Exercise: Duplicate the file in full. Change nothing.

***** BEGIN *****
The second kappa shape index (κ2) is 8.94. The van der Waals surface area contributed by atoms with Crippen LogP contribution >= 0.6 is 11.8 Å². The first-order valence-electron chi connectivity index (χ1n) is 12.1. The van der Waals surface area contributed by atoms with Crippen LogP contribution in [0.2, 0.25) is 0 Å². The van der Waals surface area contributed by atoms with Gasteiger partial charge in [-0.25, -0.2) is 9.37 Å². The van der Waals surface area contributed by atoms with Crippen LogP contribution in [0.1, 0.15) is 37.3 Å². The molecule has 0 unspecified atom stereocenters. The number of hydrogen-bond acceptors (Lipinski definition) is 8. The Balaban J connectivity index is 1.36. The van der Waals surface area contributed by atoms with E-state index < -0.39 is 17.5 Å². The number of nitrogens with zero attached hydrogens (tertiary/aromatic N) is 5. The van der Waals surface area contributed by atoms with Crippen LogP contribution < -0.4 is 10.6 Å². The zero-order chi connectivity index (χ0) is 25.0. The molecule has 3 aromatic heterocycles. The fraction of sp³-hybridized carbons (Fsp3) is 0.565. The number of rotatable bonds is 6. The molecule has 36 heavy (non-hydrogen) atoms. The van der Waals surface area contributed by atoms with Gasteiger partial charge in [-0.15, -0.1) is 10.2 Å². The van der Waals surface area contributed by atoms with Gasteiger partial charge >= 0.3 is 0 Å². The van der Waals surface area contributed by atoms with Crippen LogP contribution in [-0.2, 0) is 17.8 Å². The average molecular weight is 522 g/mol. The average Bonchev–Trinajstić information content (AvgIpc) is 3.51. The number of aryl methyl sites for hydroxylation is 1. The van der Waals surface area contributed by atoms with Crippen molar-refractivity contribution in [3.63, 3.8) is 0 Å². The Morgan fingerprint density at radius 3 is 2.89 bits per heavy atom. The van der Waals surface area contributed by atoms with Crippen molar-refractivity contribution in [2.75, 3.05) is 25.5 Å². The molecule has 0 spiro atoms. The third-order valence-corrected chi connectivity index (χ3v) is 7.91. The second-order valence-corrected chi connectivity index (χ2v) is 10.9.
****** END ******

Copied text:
The second kappa shape index (κ2) is 8.94. The van der Waals surface area contributed by atoms with Crippen LogP contribution >= 0.6 is 11.8 Å². The first-order valence-electron chi connectivity index (χ1n) is 12.1. The van der Waals surface area contributed by atoms with Crippen LogP contribution in [0.2, 0.25) is 0 Å². The van der Waals surface area contributed by atoms with Gasteiger partial charge in [-0.25, -0.2) is 9.37 Å². The van der Waals surface area contributed by atoms with Crippen LogP contribution in [0.1, 0.15) is 37.3 Å². The molecule has 0 unspecified atom stereocenters. The number of hydrogen-bond acceptors (Lipinski definition) is 8. The Balaban J connectivity index is 1.36. The van der Waals surface area contributed by atoms with E-state index < -0.39 is 17.5 Å². The number of nitrogens with zero attached hydrogens (tertiary/aromatic N) is 5. The van der Waals surface area contributed by atoms with Crippen LogP contribution < -0.4 is 10.6 Å². The zero-order chi connectivity index (χ0) is 25.0. The molecule has 3 aromatic heterocycles. The fraction of sp³-hybridized carbons (Fsp3) is 0.565. The number of rotatable bonds is 6. The molecule has 36 heavy (non-hydrogen) atoms. The van der Waals surface area contributed by atoms with Gasteiger partial charge in [-0.15, -0.1) is 10.2 Å². The van der Waals surface area contributed by atoms with Gasteiger partial charge >= 0.3 is 0 Å². The van der Waals surface area contributed by atoms with Crippen LogP contribution in [-0.2, 0) is 17.8 Å². The average molecular weight is 522 g/mol. The average Bonchev–Trinajstić information content (AvgIpc) is 3.51. The number of aryl methyl sites for hydroxylation is 1. The van der Waals surface area contributed by atoms with Crippen molar-refractivity contribution in [3.63, 3.8) is 0 Å². The Morgan fingerprint density at radius 3 is 2.89 bits per heavy atom. The van der Waals surface area contributed by atoms with Crippen molar-refractivity contribution in [2.75, 3.05) is 25.5 Å². The molecule has 0 spiro atoms. The third-order valence-corrected chi connectivity index (χ3v) is 7.91. The second-order valence-corrected chi connectivity index (χ2v) is 10.9.